The Jockey Club and the Thoroughbred Owners and Breeders Association (TOBA) announced last week that the former had acquired a 51% stake in Blood-Horse Publications, the centerpiece of which is the weekly Blood-Horse magazine.  James Gagliano, president and chief operating officer of the Jockey Club, explained why the acquisition was made:

“The Jockey Club stewards believe that a publication with the history, influence, and brand recognition of Blood-Horse is a considerable asset for the Thoroughbred breeding and racing industry, and there are certain synergies that can make it an even stronger publication as the result of this transaction.”

I look at the Jockey Club purchase of Blood-Horse Publications from my own experiences as a business-school professor, a businessperson, and a marketing consultant.  In my view, the deal is unquestionably in the best interests of both the Jockey Club and Blood-Horse Publications, for the following reasons.

First, the Jockey Club has a deep and proven reservoir of business expertise in the executives who are responsible for day-to-day operations.  These individuals are not known to micromanage the various Jockey Club subsidiaries, but are there to provide oversight, guidance, and resources, as well as to facilitate the cooperation among the subsidiaries that promote efficiencies and synergies.

Second, the Jockey Club membership ranks are filled with people who are demonstrably committed to the advancement of horse racing, but who come from very diverse backgrounds.  While some individuals have been eminently successful in businesses that have nothing to do with horse breeding and racing, other members have earned their livelihood within the horse racing and breeding enterprise.  Such vast knowledge, divergent capabilities, and single-minded devotion to the furtherance of horse racing are unique among industry groups.  As a result, Blood-Horse Publications is in the hands of highly competent people who want it to succeed for the good of horse racing.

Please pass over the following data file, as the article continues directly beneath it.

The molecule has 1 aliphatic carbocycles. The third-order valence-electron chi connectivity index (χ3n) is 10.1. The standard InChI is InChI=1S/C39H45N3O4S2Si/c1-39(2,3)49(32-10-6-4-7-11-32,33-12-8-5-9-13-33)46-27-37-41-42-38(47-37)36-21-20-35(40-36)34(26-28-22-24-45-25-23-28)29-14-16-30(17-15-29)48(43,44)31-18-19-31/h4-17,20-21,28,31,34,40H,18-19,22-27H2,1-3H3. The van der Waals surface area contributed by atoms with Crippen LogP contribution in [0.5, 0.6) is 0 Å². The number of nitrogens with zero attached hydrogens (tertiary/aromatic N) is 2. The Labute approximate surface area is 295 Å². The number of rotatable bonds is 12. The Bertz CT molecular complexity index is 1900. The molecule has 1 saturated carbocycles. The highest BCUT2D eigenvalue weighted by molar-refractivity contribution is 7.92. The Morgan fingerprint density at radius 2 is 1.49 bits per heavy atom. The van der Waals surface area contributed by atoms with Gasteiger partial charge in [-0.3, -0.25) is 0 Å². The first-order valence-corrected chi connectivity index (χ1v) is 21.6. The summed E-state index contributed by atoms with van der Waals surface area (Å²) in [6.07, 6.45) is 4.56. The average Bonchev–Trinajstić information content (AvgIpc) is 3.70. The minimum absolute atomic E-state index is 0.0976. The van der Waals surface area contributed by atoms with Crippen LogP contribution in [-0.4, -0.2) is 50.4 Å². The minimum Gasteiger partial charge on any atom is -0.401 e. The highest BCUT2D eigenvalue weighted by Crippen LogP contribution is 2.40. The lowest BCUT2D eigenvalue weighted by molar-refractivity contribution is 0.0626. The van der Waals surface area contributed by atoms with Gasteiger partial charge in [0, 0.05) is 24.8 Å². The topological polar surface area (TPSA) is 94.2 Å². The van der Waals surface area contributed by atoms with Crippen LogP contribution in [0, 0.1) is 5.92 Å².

Third, in acquiring the majority interest in Blood-Horse Publications, the Jockey Club has purchased a venerable asset whose magazines have strong brand equity and a history of having editors and writers who produce award-winning articles.

Fourth, the Blood-Horse magazine has a critical mass of (paying) subscribers who, on average, are very affluent.  This fact appeals to some kinds of advertisers more than actual circulation figures.  Thus the magazine’s upscale audience can potentially be used to attract advertisers that one might not ordinarily associate with horse racing.  The Blood-Horse’s digital edition and its recently launched Spanish-language version position it to accommodate changing reader preferences and to reach an increasingly important demographic cohort, respectively.

Lastly, Blood-Horse Publications is now backed by a financially stronger organization than TOBA.

Though the Jockey Club and its members are sometimes criticized as being elitist or wanting to run racing for their own benefit, the facts tell a different story.  An objective and dispassionate examination of the record shows that the Jockey Club has spent large sums of money to strengthen the American horse racing franchise.  For example, the Jockey Club wholly or jointly owns and operates eight entities (nine with Blood-Horse Publications) vital to horse racing, convenes an annual roundtable covering contemporary topics, and showcases horse racing on television.  On at least two occasions, it has commissioned in-depth studies by McKinsey & Company, the premier management consulting firm in the world.

The preeminent non-racetrack organization in American horse racing has acquired the majority interest in the equivalent of the Dow-Jones Company of its industry.  With creativity and innovation, the entire horse breeding and racing industry will be better off from the combination.


(Disclosure:  I occasionally write for the Blood-Horse as a sideline but I am not an employee of Blood-Horse Publications nor have I ever been.)

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